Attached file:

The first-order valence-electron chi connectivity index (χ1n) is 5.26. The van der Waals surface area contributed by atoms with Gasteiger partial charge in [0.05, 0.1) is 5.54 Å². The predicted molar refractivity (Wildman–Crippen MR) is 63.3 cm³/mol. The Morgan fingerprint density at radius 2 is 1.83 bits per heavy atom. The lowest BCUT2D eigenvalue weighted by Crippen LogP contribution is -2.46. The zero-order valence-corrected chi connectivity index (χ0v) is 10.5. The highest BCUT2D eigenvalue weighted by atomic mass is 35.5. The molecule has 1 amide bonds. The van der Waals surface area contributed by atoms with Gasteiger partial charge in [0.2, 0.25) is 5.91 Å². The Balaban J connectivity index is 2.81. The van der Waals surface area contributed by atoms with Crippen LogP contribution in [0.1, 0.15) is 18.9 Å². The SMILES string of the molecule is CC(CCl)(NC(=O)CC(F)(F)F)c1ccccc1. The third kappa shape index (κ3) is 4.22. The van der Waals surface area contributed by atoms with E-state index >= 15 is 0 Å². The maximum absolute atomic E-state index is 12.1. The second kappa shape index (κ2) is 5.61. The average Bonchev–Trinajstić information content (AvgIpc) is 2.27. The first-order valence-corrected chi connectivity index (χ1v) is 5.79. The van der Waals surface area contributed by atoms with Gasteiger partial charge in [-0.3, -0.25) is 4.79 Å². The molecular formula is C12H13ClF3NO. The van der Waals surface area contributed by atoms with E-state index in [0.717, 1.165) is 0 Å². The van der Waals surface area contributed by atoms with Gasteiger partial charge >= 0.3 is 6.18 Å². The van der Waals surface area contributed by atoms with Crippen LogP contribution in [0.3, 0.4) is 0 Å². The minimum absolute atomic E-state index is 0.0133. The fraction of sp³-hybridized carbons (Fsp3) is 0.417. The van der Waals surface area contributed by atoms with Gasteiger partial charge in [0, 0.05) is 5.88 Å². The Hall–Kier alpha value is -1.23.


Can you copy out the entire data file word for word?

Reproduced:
The first-order valence-electron chi connectivity index (χ1n) is 5.26. The van der Waals surface area contributed by atoms with Gasteiger partial charge in [0.05, 0.1) is 5.54 Å². The predicted molar refractivity (Wildman–Crippen MR) is 63.3 cm³/mol. The Morgan fingerprint density at radius 2 is 1.83 bits per heavy atom. The lowest BCUT2D eigenvalue weighted by Crippen LogP contribution is -2.46. The zero-order valence-corrected chi connectivity index (χ0v) is 10.5. The highest BCUT2D eigenvalue weighted by atomic mass is 35.5. The molecule has 1 amide bonds. The van der Waals surface area contributed by atoms with Gasteiger partial charge in [0.2, 0.25) is 5.91 Å². The Balaban J connectivity index is 2.81. The van der Waals surface area contributed by atoms with Crippen LogP contribution in [0.1, 0.15) is 18.9 Å². The SMILES string of the molecule is CC(CCl)(NC(=O)CC(F)(F)F)c1ccccc1. The third kappa shape index (κ3) is 4.22. The van der Waals surface area contributed by atoms with E-state index >= 15 is 0 Å². The maximum absolute atomic E-state index is 12.1. The second kappa shape index (κ2) is 5.61. The average Bonchev–Trinajstić information content (AvgIpc) is 2.27. The first-order valence-corrected chi connectivity index (χ1v) is 5.79. The van der Waals surface area contributed by atoms with Gasteiger partial charge in [-0.3, -0.25) is 4.79 Å². The molecular formula is C12H13ClF3NO. The van der Waals surface area contributed by atoms with E-state index in [0.717, 1.165) is 0 Å². The van der Waals surface area contributed by atoms with Gasteiger partial charge >= 0.3 is 6.18 Å². The van der Waals surface area contributed by atoms with Crippen LogP contribution in [0.3, 0.4) is 0 Å². The minimum absolute atomic E-state index is 0.0133. The fraction of sp³-hybridized carbons (Fsp3) is 0.417. The van der Waals surface area contributed by atoms with Gasteiger partial charge in [0, 0.05) is 5.88 Å². The Hall–Kier alpha value is -1.23.